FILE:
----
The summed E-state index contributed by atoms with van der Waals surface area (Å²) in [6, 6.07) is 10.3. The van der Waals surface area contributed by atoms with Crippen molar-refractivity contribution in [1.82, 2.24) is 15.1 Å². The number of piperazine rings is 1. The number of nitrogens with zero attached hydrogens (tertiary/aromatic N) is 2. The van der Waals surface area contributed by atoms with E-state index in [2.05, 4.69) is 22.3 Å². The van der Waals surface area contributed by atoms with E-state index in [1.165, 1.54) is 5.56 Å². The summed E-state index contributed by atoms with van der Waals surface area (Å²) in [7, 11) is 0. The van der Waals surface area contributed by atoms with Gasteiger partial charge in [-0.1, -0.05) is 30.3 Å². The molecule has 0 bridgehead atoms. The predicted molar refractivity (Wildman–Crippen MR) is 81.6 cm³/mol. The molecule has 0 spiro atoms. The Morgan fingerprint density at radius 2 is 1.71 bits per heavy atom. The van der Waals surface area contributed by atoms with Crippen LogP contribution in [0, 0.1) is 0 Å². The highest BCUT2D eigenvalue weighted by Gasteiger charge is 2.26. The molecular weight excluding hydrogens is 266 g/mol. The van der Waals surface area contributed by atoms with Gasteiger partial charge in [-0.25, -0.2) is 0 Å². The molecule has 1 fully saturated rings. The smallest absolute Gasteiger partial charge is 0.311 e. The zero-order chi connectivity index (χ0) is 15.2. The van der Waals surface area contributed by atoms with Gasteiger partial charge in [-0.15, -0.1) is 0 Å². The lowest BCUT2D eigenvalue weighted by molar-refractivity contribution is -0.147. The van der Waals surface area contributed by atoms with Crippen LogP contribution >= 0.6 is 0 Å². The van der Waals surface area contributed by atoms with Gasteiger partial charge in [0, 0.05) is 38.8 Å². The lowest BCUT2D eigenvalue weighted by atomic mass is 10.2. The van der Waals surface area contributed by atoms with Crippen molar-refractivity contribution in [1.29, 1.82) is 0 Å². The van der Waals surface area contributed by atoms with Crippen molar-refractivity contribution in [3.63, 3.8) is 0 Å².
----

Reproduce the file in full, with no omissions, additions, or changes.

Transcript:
The summed E-state index contributed by atoms with van der Waals surface area (Å²) in [6, 6.07) is 10.3. The van der Waals surface area contributed by atoms with Crippen molar-refractivity contribution in [1.82, 2.24) is 15.1 Å². The number of piperazine rings is 1. The number of nitrogens with zero attached hydrogens (tertiary/aromatic N) is 2. The van der Waals surface area contributed by atoms with E-state index in [2.05, 4.69) is 22.3 Å². The van der Waals surface area contributed by atoms with E-state index in [1.165, 1.54) is 5.56 Å². The summed E-state index contributed by atoms with van der Waals surface area (Å²) in [7, 11) is 0. The van der Waals surface area contributed by atoms with Gasteiger partial charge in [-0.1, -0.05) is 30.3 Å². The molecule has 0 bridgehead atoms. The predicted molar refractivity (Wildman–Crippen MR) is 81.6 cm³/mol. The molecule has 0 spiro atoms. The Morgan fingerprint density at radius 2 is 1.71 bits per heavy atom. The van der Waals surface area contributed by atoms with Crippen LogP contribution in [0, 0.1) is 0 Å². The highest BCUT2D eigenvalue weighted by Gasteiger charge is 2.26. The molecular weight excluding hydrogens is 266 g/mol. The van der Waals surface area contributed by atoms with Gasteiger partial charge in [-0.25, -0.2) is 0 Å². The molecule has 1 fully saturated rings. The smallest absolute Gasteiger partial charge is 0.311 e. The zero-order chi connectivity index (χ0) is 15.2. The van der Waals surface area contributed by atoms with Gasteiger partial charge in [-0.15, -0.1) is 0 Å². The lowest BCUT2D eigenvalue weighted by molar-refractivity contribution is -0.147. The van der Waals surface area contributed by atoms with Crippen LogP contribution >= 0.6 is 0 Å². The van der Waals surface area contributed by atoms with Gasteiger partial charge in [0, 0.05) is 38.8 Å². The lowest BCUT2D eigenvalue weighted by atomic mass is 10.2. The van der Waals surface area contributed by atoms with Crippen molar-refractivity contribution in [1.29, 1.82) is 0 Å². The van der Waals surface area contributed by atoms with Crippen molar-refractivity contribution in [3.63, 3.8) is 0 Å².